MiFID II: The Big Picture11.01.2017
To describe the fast-approaching second iteration of Markets in Financial Instruments Directive as detailed would be an understatement.
Rules for non-discriminatory access between trading venues and central counterparties. Specifications of non-discriminatory pricing for systemic internalisers. Deferrals from pre-trade transparency. Cross-subsidization of research. Best-execution reporting.
That’s just a sampling.
Indeed, MiFID II has something for everyone.
The mass of specific provisions presents the risk that market participants lose sight of MiFID II’s big picture, according to Joe Wald, CEO of trading-technology provider Clearpool Group. For sell-side brokers, getting too deep in the weeds holds practical implications when it comes to winning, and keeping, buy-side business. For the buy side, not properly aligning with the broad intent of the regulation can harm trade-execution quality and put a firm in catch-up mode right out of the gate.
“The objective of MiFID is a structured way to achieve best execution,” Wald told Markets Media. “It makes it a shared, and collaborative, process for the first time. That principle is incredibly important from a competitive standpoint, for everyone.”
“We hear a lot of talk about unbundling, and this rule and that rule and what forms you need to fill out, and all the different micro pieces of MiFID,” Wald said. “I think people are not seeing the forest through the trees.”
Set to come into force on January 3, MiFID II emanates out of Europe but it covers all firms that trade in European markets. Its overarching objective is to increase competition, transparency and consumer protection in investment services; in trading, MiFID II gives the buy side ownership of its execution, which will force investment firms to continually review processes and challenge their brokers when need be.
Trade handlers will need to raise their games in a more demanding landscape. Fully two-thirds of U.S. buy-side firms expect to shrink their list of execution brokers due to MiFID II, compared with 25% who envision no change and just 8% who expect to use more brokers, according to a recent Tabb Group survey. Transaction cost analysis, the report card for execution quality, was marked a significant factor in choosing brokers by two-thirds of buy-side survey respondents, versus one-third who said TCA is just one of many factors.
“A lot of firms are in agreement with the overall theme of the regulation, of trying to implement more transparency around how they determine which brokers to go to,” said Valerie Bogard, Tabb research analyst. “But I think a lot of those firms are getting bogged down with some of the specifics of those requirements.”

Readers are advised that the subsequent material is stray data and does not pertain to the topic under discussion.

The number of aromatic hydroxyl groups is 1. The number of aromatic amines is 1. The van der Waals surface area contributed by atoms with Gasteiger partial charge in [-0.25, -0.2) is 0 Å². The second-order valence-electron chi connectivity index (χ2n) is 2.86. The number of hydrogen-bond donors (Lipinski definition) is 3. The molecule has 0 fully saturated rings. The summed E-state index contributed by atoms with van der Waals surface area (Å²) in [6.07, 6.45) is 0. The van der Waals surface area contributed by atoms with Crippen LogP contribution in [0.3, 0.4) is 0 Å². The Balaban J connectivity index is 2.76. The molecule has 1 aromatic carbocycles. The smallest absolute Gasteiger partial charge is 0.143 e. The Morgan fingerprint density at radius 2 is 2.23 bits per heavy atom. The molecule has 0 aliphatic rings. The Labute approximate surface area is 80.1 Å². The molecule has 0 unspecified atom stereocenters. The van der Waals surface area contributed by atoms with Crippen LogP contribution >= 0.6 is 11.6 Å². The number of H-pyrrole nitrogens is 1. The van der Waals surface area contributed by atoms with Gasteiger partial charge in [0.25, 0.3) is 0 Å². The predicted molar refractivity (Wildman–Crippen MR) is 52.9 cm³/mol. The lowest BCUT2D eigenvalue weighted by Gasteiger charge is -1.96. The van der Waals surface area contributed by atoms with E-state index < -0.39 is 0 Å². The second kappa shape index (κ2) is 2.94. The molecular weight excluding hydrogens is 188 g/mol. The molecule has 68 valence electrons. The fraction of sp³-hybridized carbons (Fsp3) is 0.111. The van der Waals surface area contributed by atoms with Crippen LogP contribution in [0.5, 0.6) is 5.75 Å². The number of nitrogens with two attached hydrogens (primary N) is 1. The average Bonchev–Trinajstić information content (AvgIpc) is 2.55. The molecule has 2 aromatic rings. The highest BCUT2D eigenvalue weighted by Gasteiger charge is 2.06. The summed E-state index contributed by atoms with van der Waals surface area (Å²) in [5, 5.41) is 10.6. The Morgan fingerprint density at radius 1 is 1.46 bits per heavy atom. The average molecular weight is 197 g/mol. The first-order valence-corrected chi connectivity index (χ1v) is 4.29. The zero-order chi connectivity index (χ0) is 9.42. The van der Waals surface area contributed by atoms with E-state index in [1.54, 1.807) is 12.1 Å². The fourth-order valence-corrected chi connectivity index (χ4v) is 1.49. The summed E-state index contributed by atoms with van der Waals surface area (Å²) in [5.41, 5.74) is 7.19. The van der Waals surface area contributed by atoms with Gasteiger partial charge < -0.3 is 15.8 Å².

The UK’s Financial Conduct Authority drew up MiFID II with two primary concerns: that individual investors were overpaying — albeit indirectly — for research, and that investment advisors were not providing sufficiently robust trade-execution protections. That’s according to Tyler Gellasch, executive director of industry trade group Healthy Markets Association.
U.S. trading and investing firms that don’t transact in European markets aren’t specifically covered by MiFID II need not worry about complying with the regulation on January 3, but over time those that aren’t aligned with its broad intent risk falling behind the curve. “I suspect that those firms are going to catch up and will adopt many of the same best practices as the global firms,” Gellasch said.
To be sure, checking boxes is a big part of MiFID II compliance. Regulators have signaled they will cut some slack on enforcement early on as the industry ramps up its proficiency, but a detailed regulation calls for a detailed response on the part of market participants.
But establishing a culture, or mindset, of transparency and accountability for best execution accountability should come first, Wald noted.
“What we’re trying to avoid is people looking at this from a micro level without thinking holistically about their execution-quality reviews, how they structure that process internally, and what tools they use to achieve that,” Wald said. “As the partnership between the buy side and sell side continues to evolve, at the forefront will be collaboration.”
“In this MiFID endeavor, it’s collaborating and sharing information on a real-time and daily basis, as well as on a monthly and quarterly basis,” Wald continued. “Having the process, the people, and the tools in place to do it, are the keys.”
The bill directs the SEC to extend the MiFID II no-action relief for six months.
This harms the competitiveness of U.S. markets and buyside will lose access to important research.
Some US brokers may lose European revenues and many European managers will have less access to US research.
US broker-dealers receiving unbundled research payments would be subject to regulation if the relief expired.
Issues include the consolidated tape and trade transparency.